3. The Bra

Despite the stereotype, no 1970s radical feminist ever told women to burn their bras—but in the 1870s, a radical feminist did tell women to "burn [their] corsets." The binding metal underwear was starting to fall out of favor as they kept women tired and, quite literally, tied up.

Some of the earliest women’s rights campaigners, like Elizabeth Stuart Phelps, went after the painful undergarment. An alternative, the bra, developed in various stages by men and women in Europe and America, owes its popularity to women like Phelps who laid the groundwork for the new undergarment by fighting for the end of the old one. Pro-corset/anti-bra crusaders worried that women would start having terrible figures, take up hobbies, do more exercise, and generally be unladylike if their clothing stopped limiting their ability to move.

And, thankfully, they were right. Phelps herself married a man 17 years younger and had a writing career, including turning out a few saucy romantic novels based on Bible stories.

4. The High Heel


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While they may be a hindrance these days, heels were originally created for practical reasons. High heels on boots were first worn by men so that their shoes stayed in the stirrups while riding horses into battle. Then women in Italy started wearing huge platform shoes to raise them above the garbage and feces in the streets. While they kept the muck off of their dresses, the platforms, which could be up to a foot high, did make it virtually impossible to walk around unaided. But it was a tiny princess who gave us the high heel as we know it today.

While her exact height is lost to history, we know that Catherine de Medici was short even for her time period. (Centuries of royal inbreeding will do that to you.) And when her marriage was arranged to the French King Henri II in 1547, this became a problem. Her hubby-to-be had a really beautiful, really tall mistress named Diane who he was besotted with, and Catherine wanted to look better than her at the wedding. She couldn't do anything about her looks, but she could do something about her height. She ordered her shoemaker to make an entirely new type of shoe, one that had a platform that was shorter in the front than in the back. This new high heel added inches to her height and allowed her to walk around on her own. But in the end it was all for nothing, as Henri still favored his mistress over his wife until the day he died. (The shoe above is circa the 1760s.)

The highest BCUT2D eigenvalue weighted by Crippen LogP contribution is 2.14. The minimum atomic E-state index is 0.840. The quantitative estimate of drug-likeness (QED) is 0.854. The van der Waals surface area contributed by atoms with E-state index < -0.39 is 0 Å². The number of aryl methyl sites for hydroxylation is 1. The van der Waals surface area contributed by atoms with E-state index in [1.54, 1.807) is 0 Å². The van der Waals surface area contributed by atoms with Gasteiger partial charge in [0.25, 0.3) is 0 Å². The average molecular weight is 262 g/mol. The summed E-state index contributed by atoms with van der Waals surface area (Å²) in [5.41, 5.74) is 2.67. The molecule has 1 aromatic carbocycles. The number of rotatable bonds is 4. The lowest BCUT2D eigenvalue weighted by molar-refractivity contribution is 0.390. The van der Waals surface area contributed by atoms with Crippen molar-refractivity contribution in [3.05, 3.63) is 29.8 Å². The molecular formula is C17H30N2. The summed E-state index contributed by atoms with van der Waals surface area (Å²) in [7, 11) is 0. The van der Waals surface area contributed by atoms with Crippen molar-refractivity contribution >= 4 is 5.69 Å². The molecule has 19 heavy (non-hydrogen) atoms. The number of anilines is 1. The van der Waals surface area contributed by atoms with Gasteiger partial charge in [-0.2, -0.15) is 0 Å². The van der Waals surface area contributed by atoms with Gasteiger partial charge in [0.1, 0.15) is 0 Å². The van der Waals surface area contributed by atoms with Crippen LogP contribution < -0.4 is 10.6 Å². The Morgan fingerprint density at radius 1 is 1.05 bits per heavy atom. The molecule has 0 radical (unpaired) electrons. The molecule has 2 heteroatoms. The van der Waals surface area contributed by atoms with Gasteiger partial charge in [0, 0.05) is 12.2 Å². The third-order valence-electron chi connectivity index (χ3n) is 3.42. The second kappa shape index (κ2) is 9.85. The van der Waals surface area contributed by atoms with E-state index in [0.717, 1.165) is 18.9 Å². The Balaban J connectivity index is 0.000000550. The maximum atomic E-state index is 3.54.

5. The Bikini

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Today’s go-to swimsuit for anyone who wants to show off her body, the bikini has fallen in and out of fashion through history. There is written evidence that women in Ancient Greece wore two-pieces, and the Romans actually memorialized the display of flesh in mosaics. Women during that time period wore them to work out, making the small scraps of cloth surprisingly modest when you consider what male athletes of the time were wearing.

When Pompeii was excavated they in the early 1800s, workers discovered a perfectly preserved statue of Venus wearing only a gold bikini. The King of Naples was so shocked by this find that he had it hidden away in a secret room, where only "mature persons of secure morals" were allowed to view it.